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Why growth funding for education is so important

At yesterday’s Edmonton Public School Board meeting, we were presented with a report detailing the effects of cuts or freezes to education in the province. The scenarios presented in the report were hypothetical. There are no announced funding freezes or cuts. And while some are questioning the reasoning for contemplating scenarios that are hypothetical, I believe that the board is making public what every good board of governance does, which is to plan for any potential scenario when funding is uncertain, which happens every time there is an election looming, or provincial rhetoric of any kind about belt-tightening or compassionate cuts.

More importantly, the numbers provide important information on why funding for growth is important to public education in our province. Before I became a parent, and more keenly aware of provincial education funding, I thought that growth funding was a form of adding extra money into the education system to expand learning opportunities and services for students in schools. But this is not the case. Funding for growth simply means that a district with growing numbers of students will receive extra dollars to match the percentage of extra students in the district. Funding for enrolment growth means a status quo budget for a school district, it does not provide extra money for additional teachers or educational assistants per student, it does not provide extra dollars for specialized supports to students or services such as mental health supports.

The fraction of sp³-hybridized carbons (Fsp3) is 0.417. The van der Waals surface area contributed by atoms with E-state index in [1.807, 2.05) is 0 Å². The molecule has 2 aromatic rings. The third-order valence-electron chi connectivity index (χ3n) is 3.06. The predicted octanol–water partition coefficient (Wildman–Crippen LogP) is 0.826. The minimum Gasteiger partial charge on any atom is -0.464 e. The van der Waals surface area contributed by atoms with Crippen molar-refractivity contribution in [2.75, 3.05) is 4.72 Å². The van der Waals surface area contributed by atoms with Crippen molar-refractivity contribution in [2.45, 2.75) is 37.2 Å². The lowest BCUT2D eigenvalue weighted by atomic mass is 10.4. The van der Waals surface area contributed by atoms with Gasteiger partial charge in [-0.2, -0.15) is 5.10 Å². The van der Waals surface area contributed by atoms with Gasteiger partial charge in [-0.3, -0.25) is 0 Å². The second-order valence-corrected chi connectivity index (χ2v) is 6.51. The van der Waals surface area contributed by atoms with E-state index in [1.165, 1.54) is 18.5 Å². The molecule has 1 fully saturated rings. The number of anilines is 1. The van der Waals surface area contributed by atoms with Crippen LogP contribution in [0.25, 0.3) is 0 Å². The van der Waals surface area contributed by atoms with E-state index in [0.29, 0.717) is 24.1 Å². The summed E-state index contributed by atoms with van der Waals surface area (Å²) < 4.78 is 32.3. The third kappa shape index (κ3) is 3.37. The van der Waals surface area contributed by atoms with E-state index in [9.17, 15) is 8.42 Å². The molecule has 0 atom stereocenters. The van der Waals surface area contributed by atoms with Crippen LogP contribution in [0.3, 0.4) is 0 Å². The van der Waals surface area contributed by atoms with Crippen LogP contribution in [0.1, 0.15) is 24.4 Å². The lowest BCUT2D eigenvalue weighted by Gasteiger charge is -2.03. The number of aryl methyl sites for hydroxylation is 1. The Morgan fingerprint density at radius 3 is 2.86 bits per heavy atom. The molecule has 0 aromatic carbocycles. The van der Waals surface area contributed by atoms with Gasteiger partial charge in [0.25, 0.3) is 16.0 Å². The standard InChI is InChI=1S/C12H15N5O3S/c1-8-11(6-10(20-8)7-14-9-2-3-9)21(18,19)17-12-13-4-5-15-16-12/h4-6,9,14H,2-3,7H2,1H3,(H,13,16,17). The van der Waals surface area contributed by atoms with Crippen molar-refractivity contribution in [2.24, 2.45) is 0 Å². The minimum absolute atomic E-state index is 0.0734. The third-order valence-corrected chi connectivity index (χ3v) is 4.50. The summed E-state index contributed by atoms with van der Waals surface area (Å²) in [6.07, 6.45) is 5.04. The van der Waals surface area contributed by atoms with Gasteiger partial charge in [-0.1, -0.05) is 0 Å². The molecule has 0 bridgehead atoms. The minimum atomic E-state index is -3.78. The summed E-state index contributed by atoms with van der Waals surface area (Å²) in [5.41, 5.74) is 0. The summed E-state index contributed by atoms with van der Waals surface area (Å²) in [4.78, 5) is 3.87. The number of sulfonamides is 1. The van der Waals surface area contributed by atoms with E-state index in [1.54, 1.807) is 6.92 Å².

And in fact, while Edmonton Public Schools has received provincial funding for growth over the past few years, that funding has not increased to account for inflation. This essentially means small cuts to our funding, as our costs tend to increase over time due to inflation. Every year we do not receive funding for inflation but our costs go up due to inflation, we are slightly behind in the services we can provide to students.

It is prudent for every school board who faces growing numbers of students to consider what it would mean if we were not funded for enrolment growth – if funding were frozen. This report shows that for our district alone it would result in the loss of roughly $40 million dollars, or 188 full-time staff, that would be required to keep up with the extra students coming into our system. It would be a significant loss, and would impact class sizes and direct supports to students.

And this is just the impact of a funding freeze. If deeper cuts to find provincial budget efficiencies were contemplated, it would mean less resources flowing directly to classrooms, less teachers and educational assistants supporting our students, cuts to wraparound supports, and impacts on students.

As a trustee, I want all of these situations to remain hypothetical. As a parent, I need these situations to remain hypothetical. Our board has requested all parties describe their position on funding for education, I sincerely hope all will commit to funding for enrolment growth, and secretly hope for additional funding to help us increase the resources available to students and schools. Investing in education is investing in our future, and our greatest resource, our children.